• Limited Purpose Banking (LPB; Kotlikoff, 2010; Chamley et al., 2012; Cochrane, 2014) takes up the objective of limiting of moral hazard. It was developed in the context of rapid financial innovation and growth of financial markets, especially the one of securitization, in the first decade of the 2000s. The possibilities opened by technological progress, making all financial assets potentially liquid, would allow using them in transactions as substitutes for low-yielding sight deposits, notably in the form of shares of mutual funds.
  • Benes and Kumhof (2012), hereafter B&K, relate their analysis to the CP. However, it is possible to see it as closer to Sovereign Money (see below). Their approach is based on the idea that the Great Financial Crisis (GFC) was caused by the distribution of credit to “unproductive” uses. To remedy this problem and allow the authorities to control the money stock, the creation of reserves would only benefit the Treasury, by crediting its account with the central bank. The Treasury would use the reserves to distribute credit to the uses considered as “productive”, to smooth the economic cycle. All transactions would be settled using accounts with the central bank.
  • Finally, Sovereign Money (SM; Jackson and Dyson, 2012; Dyson et al., 2016) is based on a diagnosis of the crisis similar to the one in Benes and Kumhof (2012). However, the plan differs from B&K in two features. Firstly, the reserves created for the Treasury, instead of financing credit to the economy, would be part of government revenue and thus finance the budget. More precisely, the Treasury would use these funds to smooth the economic cycle, by either paying lump sum benefits to households or financing other expenditure and reducing taxes. Secondly, the central bank could also distribute credit to banks, with the banks redistributing them to the economy, as a complement to the money created as government revenue.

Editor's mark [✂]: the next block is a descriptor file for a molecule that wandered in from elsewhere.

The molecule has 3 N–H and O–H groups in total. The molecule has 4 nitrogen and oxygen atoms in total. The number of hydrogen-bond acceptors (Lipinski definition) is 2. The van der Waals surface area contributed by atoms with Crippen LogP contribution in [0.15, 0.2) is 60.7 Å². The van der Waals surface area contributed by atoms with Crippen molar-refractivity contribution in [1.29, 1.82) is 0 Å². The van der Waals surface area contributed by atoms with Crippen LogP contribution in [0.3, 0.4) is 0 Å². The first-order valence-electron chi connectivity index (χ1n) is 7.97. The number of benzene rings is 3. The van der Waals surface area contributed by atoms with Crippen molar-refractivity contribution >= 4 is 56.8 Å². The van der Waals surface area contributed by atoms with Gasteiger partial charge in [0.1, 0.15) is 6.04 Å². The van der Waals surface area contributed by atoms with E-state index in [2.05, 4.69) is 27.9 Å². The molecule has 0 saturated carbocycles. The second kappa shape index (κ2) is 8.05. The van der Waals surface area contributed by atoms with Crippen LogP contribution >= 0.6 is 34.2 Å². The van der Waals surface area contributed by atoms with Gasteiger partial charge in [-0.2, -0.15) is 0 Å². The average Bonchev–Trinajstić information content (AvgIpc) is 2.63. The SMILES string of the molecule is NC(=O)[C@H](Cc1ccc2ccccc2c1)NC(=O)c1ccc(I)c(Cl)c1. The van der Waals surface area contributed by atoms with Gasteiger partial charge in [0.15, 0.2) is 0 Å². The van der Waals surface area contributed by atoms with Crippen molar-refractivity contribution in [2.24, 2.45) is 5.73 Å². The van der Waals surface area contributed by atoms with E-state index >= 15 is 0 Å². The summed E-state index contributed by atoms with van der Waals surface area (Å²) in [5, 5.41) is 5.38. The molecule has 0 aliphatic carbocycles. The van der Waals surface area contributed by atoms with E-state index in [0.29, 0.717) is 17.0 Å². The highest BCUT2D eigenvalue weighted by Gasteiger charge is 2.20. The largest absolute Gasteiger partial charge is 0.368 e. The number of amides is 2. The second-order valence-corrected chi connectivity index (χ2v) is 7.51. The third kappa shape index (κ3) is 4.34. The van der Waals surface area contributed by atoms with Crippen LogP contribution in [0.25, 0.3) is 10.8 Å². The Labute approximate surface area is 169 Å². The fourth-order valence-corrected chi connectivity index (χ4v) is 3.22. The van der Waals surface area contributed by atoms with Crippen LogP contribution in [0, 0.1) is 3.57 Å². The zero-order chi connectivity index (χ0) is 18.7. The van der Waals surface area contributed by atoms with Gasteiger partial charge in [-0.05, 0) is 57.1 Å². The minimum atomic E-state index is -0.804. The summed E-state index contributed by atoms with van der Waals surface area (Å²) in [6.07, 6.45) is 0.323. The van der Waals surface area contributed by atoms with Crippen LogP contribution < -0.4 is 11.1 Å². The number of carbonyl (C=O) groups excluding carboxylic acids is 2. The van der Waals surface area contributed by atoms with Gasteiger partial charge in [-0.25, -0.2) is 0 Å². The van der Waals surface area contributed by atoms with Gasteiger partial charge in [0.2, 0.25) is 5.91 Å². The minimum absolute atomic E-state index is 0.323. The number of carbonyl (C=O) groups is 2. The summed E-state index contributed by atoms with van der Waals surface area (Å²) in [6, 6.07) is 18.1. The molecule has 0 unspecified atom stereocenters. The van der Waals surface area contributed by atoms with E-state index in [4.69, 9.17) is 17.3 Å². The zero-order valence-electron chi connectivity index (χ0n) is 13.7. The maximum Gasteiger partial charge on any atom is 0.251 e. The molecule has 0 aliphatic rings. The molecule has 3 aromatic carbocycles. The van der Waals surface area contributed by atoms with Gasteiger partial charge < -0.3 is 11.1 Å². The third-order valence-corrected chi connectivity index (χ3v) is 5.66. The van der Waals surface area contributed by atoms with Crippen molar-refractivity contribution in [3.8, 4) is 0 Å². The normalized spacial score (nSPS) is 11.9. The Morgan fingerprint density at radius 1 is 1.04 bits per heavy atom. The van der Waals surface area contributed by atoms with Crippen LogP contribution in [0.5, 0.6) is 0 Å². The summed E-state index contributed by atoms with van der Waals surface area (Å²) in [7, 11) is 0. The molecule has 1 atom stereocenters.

Table 1 below summarizes the main differences between the various 100% reserve plans.

Table 1: Main differences in 100% Reserve plans

Chicago Plan Deposited currency Narrow Banking Limited Purpose Banking Benes & Kumhof Sovereign Money




Ambition and scope Limited Wide Limited Wide Wide Wide
Role of public finance Limited (except Fisher, 1936) Insignificant Insignificant Insignificant Essential Essential
Control of money Important Unimportant Important Irrelevant Essential Essential





Implement- ation 

Reduction of moral hazard Deposit insurance unnecessary or scope limited Increase in bank capital requirements Deposit insurance unnecessary or scope limited Increase in bank capital requirements None None
Role of banks Changed Changed Changed Profoundly changed Profoundly changed Profoundly changed
Role of central bank (apart from provision of reserves) Can keep some sight deposits Can keep some sight deposits Unchanged Unchanged Keeps all sight deposits/Finances the economy Keeps all deposits/Finances the budget
Conduct of monetary policy Marginally changed Marginally changed Marginally changed Marginally
Profoundly changed Profoundly changed


100% Reserve has been criticized by academics from the beginning, including in their own camp. I distinguish between the doubts expressed on the validity of the analysis on one hand, and some undesirable consequences of plans on the other.

Regarding the validity of the analysis, critiques have underlined technical but also more fundamental limits.